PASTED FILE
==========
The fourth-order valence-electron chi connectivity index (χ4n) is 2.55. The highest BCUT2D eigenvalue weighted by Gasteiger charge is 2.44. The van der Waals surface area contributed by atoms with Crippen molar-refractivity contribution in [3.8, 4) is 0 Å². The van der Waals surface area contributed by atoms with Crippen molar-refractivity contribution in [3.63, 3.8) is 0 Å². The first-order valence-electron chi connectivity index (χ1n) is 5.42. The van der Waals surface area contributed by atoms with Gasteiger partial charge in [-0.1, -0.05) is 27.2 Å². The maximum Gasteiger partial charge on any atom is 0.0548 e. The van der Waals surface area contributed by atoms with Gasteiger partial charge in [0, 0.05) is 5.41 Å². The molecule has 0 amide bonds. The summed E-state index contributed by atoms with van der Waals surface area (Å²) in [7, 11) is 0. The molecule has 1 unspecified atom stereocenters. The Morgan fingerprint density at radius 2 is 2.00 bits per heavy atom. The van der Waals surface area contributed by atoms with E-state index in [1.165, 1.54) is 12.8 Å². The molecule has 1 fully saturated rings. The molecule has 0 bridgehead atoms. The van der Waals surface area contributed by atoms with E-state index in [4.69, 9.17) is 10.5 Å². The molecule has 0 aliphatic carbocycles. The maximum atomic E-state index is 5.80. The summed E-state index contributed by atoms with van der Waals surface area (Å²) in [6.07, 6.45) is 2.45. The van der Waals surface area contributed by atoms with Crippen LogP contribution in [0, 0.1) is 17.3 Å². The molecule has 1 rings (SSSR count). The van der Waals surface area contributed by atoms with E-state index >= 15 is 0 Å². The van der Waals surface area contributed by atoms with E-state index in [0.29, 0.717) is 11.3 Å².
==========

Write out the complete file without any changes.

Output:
The fourth-order valence-electron chi connectivity index (χ4n) is 2.55. The highest BCUT2D eigenvalue weighted by Gasteiger charge is 2.44. The van der Waals surface area contributed by atoms with Crippen molar-refractivity contribution in [3.8, 4) is 0 Å². The van der Waals surface area contributed by atoms with Crippen molar-refractivity contribution in [3.63, 3.8) is 0 Å². The first-order valence-electron chi connectivity index (χ1n) is 5.42. The van der Waals surface area contributed by atoms with Gasteiger partial charge in [-0.1, -0.05) is 27.2 Å². The maximum Gasteiger partial charge on any atom is 0.0548 e. The van der Waals surface area contributed by atoms with Gasteiger partial charge in [0, 0.05) is 5.41 Å². The molecule has 0 amide bonds. The summed E-state index contributed by atoms with van der Waals surface area (Å²) in [7, 11) is 0. The molecule has 1 unspecified atom stereocenters. The Morgan fingerprint density at radius 2 is 2.00 bits per heavy atom. The van der Waals surface area contributed by atoms with E-state index in [1.165, 1.54) is 12.8 Å². The molecule has 1 fully saturated rings. The molecule has 0 bridgehead atoms. The van der Waals surface area contributed by atoms with E-state index in [4.69, 9.17) is 10.5 Å². The molecule has 0 aliphatic carbocycles. The maximum atomic E-state index is 5.80. The summed E-state index contributed by atoms with van der Waals surface area (Å²) in [6.07, 6.45) is 2.45. The van der Waals surface area contributed by atoms with Crippen LogP contribution in [0, 0.1) is 17.3 Å². The molecule has 1 rings (SSSR count). The van der Waals surface area contributed by atoms with E-state index >= 15 is 0 Å². The van der Waals surface area contributed by atoms with E-state index in [0.29, 0.717) is 11.3 Å².